“HOW I BOUGHT MY FIRST FLAT IN TOKYO”

“HOW I BOUGHT MY FIRST FLAT IN TOKYO”

Canadian property author cum entrepreneur Christopher Dillon narrates how he bought his first apartment in Tokyo.

CONCRETE ACTION

Back in May 2010, it was time to use what I had learned when researching on my book on how to navigate through the Complexities of Japanese Real Estate. I decided to buy an apartment in Tokyo. With Erik Oskamp, an agent I had met while researching my book, I spent the afternoon of September 30, 2010, looking at apartments in Nakano-ku, in Tokyo’s western suburbs, and in Itabashi-ku, Adachiku and Katsushika-ku in the north.

The apartments were 16–42 sqms in size and 22–36 years old. Some buildings had hundreds of units, while others had fewer than 40, and the group included buildings made of steel-reinforced concrete as well as steel frame construction.

All were priced at less than ¥6 million and served by a train or subway line, although one apartment was a 20-minute walk from the nearest station. In Japan, prospective buyers cannot view the inside of tenanted apartments. But we were able to walk around the neighbourhoods, some of which were quasi-industrial. Overflowing mailboxes indicated buildings with high vacancy rates, while rust stains and peeling paint suggested maintenance problems.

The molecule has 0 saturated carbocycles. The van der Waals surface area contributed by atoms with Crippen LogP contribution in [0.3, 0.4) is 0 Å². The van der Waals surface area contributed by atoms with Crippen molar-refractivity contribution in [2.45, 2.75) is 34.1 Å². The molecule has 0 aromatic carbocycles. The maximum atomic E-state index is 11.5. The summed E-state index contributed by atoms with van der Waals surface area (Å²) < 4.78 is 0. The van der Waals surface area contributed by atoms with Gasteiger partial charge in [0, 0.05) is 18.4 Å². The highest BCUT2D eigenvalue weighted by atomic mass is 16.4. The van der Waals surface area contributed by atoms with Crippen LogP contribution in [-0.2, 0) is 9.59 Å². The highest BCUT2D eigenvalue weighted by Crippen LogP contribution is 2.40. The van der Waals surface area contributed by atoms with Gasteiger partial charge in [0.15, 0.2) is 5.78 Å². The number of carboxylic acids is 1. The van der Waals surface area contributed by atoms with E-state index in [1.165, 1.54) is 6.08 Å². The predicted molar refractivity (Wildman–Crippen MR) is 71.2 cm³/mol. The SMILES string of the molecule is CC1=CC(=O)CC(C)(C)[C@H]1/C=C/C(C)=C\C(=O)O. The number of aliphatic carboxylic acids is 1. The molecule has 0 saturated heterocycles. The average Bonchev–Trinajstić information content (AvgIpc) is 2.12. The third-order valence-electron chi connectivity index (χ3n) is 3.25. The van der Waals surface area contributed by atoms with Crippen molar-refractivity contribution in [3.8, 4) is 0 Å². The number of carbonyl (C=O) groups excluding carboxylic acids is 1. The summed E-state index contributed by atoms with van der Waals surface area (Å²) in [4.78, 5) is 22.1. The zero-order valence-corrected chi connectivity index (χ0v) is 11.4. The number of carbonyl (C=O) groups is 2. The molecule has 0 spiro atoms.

I short-listed three apartments and, on October 1, made an offer for one in Itabashi-ku. The offer, which was 5% less than the asking price, was rejected, and I subsequently met the original ¥4.2 million asking price. When that offer was accepted, I started doing the paperwork, which included a notarized declaration that I was not a resident of Japan.

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